Altered Protein Profiles During Epileptogenesis in the Pilocarpine Mouse Model of Temporal Lobe Epilepsy
Frontiers in Neurology | May 28, 2021
Ahmed MM, Carrel AJ, Cruz Del Angel Y, Carlsen J, Thomas AX, González MI, Gardiner KJ and Brooks-Kayal A
Frontiers in neurology. 2021;12:654606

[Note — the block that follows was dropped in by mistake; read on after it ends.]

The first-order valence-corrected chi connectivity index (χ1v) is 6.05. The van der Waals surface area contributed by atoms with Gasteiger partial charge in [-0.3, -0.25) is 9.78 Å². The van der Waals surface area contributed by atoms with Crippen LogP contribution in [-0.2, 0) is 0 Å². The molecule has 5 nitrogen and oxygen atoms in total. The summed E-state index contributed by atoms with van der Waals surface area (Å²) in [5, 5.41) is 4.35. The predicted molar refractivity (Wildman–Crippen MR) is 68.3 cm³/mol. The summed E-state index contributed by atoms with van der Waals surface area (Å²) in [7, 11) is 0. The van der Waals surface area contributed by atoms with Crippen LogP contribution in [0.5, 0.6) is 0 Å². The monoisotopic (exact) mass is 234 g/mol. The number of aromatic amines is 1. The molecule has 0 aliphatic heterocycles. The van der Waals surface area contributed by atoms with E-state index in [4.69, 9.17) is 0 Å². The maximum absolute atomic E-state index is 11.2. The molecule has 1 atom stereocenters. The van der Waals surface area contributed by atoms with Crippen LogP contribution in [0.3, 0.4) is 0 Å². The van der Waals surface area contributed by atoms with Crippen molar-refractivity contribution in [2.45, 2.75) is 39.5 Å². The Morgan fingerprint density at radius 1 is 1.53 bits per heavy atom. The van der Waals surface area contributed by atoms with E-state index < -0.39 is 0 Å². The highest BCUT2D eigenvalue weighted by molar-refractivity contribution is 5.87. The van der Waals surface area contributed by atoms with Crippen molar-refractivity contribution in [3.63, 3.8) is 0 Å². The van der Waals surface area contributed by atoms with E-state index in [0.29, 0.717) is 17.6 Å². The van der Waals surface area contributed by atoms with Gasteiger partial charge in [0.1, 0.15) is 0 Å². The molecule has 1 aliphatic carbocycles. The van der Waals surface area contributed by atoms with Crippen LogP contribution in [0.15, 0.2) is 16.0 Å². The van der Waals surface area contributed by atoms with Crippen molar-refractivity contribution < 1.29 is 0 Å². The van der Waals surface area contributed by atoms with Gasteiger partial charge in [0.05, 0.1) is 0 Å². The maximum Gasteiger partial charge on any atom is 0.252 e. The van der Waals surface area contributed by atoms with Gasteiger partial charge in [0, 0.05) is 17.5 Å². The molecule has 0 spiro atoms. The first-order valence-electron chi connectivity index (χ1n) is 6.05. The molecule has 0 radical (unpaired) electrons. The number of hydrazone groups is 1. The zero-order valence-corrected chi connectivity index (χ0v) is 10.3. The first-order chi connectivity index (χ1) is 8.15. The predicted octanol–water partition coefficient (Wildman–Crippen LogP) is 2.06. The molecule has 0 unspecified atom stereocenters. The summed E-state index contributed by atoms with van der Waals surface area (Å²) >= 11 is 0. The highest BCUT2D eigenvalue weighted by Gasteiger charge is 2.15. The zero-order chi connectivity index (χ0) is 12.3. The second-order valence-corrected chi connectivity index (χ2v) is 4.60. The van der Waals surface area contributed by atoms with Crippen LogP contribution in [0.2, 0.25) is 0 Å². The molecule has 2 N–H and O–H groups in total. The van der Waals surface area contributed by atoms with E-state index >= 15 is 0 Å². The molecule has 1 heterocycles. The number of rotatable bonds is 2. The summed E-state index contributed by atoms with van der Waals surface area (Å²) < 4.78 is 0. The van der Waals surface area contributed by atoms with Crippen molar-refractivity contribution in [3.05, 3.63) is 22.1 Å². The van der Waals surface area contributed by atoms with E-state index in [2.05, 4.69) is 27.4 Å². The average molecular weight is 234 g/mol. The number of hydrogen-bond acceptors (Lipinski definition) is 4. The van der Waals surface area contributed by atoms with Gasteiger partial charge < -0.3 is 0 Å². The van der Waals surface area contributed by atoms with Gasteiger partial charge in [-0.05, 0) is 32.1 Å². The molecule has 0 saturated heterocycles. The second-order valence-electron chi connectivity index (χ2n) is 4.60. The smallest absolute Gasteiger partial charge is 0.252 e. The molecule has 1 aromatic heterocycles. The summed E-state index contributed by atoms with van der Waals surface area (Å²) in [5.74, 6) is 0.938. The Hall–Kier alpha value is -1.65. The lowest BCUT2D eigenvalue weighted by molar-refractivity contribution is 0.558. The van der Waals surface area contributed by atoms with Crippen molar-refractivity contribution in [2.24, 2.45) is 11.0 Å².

Epilepsy is characterized by recurrent, spontaneous seizures and is a major contributor to the global burden of neurological disease. Although epilepsy can result from a variety of brain insults, in many cases the cause is unknown and, in a significant proportion of cases, seizures cannot be controlled by available treatments. Understanding the molecular alterations that underlie or are triggered by epileptogenesis would help to identify therapeutics to prevent or control progression to epilepsy. To this end, the moderate throughput technique of Reverse Phase Protein Arrays (RPPA) was used to profile changes in protein expression in a pilocarpine mouse model of acquired epilepsy. Levels of 54 proteins, comprising phosphorylation-dependent and phosphorylation-independent components of major signaling pathways and cellular complexes, were measured in hippocampus, cortex and cerebellum of mice at six time points, spanning 15 min to 2 weeks after induction of status epilepticus. Results illustrate the time dependence of levels of the commonly studied MTOR pathway component, pS6, and show, for the first time, detailed responses during epileptogenesis of multiple components of the MTOR, MAPK, JAK/STAT and apoptosis pathways, NMDA receptors, and additional cellular complexes. Also noted are time- and brain region- specific changes in correlations among levels of functionally related proteins affecting both neurons and glia. While hippocampus and cortex are primary areas studied in pilocarpine-induced epilepsy, cerebellum also shows significant time-dependent molecular responses.
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